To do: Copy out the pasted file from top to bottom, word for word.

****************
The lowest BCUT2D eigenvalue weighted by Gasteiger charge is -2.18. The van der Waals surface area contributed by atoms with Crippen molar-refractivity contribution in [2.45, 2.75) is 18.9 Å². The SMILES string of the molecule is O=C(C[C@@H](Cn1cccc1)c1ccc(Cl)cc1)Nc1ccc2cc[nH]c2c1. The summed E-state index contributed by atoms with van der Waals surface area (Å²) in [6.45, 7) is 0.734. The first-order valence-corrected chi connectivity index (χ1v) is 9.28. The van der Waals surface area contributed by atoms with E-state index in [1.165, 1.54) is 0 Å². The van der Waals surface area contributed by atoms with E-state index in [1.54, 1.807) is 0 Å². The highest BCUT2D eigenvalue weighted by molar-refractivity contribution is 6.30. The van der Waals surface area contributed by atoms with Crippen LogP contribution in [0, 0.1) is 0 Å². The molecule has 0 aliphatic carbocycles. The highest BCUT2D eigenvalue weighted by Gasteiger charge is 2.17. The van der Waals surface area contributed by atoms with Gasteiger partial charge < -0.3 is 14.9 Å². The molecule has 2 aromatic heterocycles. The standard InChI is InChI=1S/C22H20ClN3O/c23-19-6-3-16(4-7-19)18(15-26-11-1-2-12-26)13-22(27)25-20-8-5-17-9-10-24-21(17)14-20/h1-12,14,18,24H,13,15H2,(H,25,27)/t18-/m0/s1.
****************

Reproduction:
The lowest BCUT2D eigenvalue weighted by Gasteiger charge is -2.18. The van der Waals surface area contributed by atoms with Crippen molar-refractivity contribution in [2.45, 2.75) is 18.9 Å². The SMILES string of the molecule is O=C(C[C@@H](Cn1cccc1)c1ccc(Cl)cc1)Nc1ccc2cc[nH]c2c1. The summed E-state index contributed by atoms with van der Waals surface area (Å²) in [6.45, 7) is 0.734. The first-order valence-corrected chi connectivity index (χ1v) is 9.28. The van der Waals surface area contributed by atoms with E-state index in [1.165, 1.54) is 0 Å². The van der Waals surface area contributed by atoms with E-state index in [1.54, 1.807) is 0 Å². The highest BCUT2D eigenvalue weighted by molar-refractivity contribution is 6.30. The van der Waals surface area contributed by atoms with Crippen LogP contribution in [0, 0.1) is 0 Å². The molecule has 0 aliphatic carbocycles. The highest BCUT2D eigenvalue weighted by Gasteiger charge is 2.17. The van der Waals surface area contributed by atoms with Gasteiger partial charge < -0.3 is 14.9 Å². The molecule has 2 aromatic heterocycles. The standard InChI is InChI=1S/C22H20ClN3O/c23-19-6-3-16(4-7-19)18(15-26-11-1-2-12-26)13-22(27)25-20-8-5-17-9-10-24-21(17)14-20/h1-12,14,18,24H,13,15H2,(H,25,27)/t18-/m0/s1.